There has been a lot more discussion lately about introverts, extroverts, and those who seem to fall in the middle – ambiverts. Knowing how your child interacts with others, as well as how they best recharge can be very helpful in knowing how to best relate to them. It really is so beneficial as a parent.
There are misconceptions floating around about what an introvert and an extrovert are. It does not mean they are quiet or loud – it is all about how they recharge, how they get their energy.
Being an ambivert means that you are somewhere in the middle. You have the qualities of both introvert and extrovert personalities. Ambiverts have also been called outgoing introverts or antisocial extroverts or even social introverts. These names imply several different things but it can be safe to say that they often enjoy spending time with others but also value their alone time and need some time to recharge after social interactions. They may feel outgoing in some social situations but more reserved at other times.
Psychologist Hans Eysenck coined the term “ambivert” in 1947 but it really has only been in the past decade or so that we are really looking at what an ambivert is and how people operate as one.
TRAITS OF AN AMBIVERT
- Good and listening and communicating
- Comfortable in social settings but also value alone time
- Can provide balance to social settings
- Have a good sense of who to trust
- Can be indecisive about whether or not they need social time or alone time
- Can be a good leader and a good follower
- Stable, consistent and dependable
- Comfortable in many different friend groups
HOW CAN WE PARENT AN AMBIVERT?
This can be challenging if you find yourself firmly an introvert or an extrovert. You have to understand that middle ground and what that means for your child. If your children are young, you are going to have to help them with regulation as they are still learning what they need in the moment.
- Teach your ambivert what it means to be an ambivert and how they think.
- Provide opportunities to work on communication skills.
- Learn to ask if they need more social time or alone time.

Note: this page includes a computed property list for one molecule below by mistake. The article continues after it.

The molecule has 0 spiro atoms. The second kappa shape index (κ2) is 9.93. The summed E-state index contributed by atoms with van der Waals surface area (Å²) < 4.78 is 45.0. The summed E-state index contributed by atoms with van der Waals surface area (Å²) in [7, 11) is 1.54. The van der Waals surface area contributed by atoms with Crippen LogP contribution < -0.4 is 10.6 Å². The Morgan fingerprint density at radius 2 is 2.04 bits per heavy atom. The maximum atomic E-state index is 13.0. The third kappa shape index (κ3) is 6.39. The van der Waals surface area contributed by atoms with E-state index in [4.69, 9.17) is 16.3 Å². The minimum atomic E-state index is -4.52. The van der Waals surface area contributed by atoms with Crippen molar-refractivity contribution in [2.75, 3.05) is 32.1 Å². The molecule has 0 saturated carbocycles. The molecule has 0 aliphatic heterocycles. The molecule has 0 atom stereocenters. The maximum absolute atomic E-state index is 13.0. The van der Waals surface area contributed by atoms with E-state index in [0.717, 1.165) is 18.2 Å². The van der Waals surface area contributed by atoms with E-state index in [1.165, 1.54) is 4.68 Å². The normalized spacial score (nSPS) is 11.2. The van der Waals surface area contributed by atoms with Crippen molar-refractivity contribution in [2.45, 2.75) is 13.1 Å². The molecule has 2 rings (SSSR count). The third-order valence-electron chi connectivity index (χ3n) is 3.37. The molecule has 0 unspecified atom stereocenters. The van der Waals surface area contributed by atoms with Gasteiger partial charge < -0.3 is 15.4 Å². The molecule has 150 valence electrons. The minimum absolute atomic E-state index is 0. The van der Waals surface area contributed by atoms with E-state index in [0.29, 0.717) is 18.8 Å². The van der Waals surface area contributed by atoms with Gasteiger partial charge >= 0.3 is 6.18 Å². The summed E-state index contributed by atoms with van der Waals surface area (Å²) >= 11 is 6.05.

- After a social event, provide opportunities for alone time to recharge.
- Be aware when your child might need to stay home from an activity or leave a party because they need quiet and alone time. It can happen at any moment.
- Allow time to process emotions or questions.
- Teach your ambivert how to manage crowds and activities when they start to feel overstimulated.
HOW CAN YOU PARENT AS AN AMBIVERT?
Sometimes I think it would be easier to be an ambivert parent. But that is not based on science. That is my thinking as an introvert and how I have to put myself out there on numerous occasions for my girls. If you are an ambivert and your children are too, you will be more in tune to their needs, as you have worked through them for yourself. But what if you are an extrovert? It means watching for when your child is done and needs to withdraw from the social situation. If you are an introvert, it means watching for when your child needs to ramp up some social activity. It really does come down to balance and communication.
My girls are old enough now to understand when I say I am overstimulated and need alone time, or that we can’t do another playdate as 2 in a row is too much for me and I need down time (and they probably do too but won’t admit for fear of missing out on something fun). But even as an introvert I have to look out for them – one a definite extrovert and the other who is an ambivert (as a small child she was more introverted but now she is a full blown ambivert). I have to help them learn about when enough is enough, when you need alone time or social time, and how to communicate thoughts and feelings.
- John Lennon
- Princess Diana
- Marilyn Monroe
- Eleanor Roosevelt
- Johnny Depp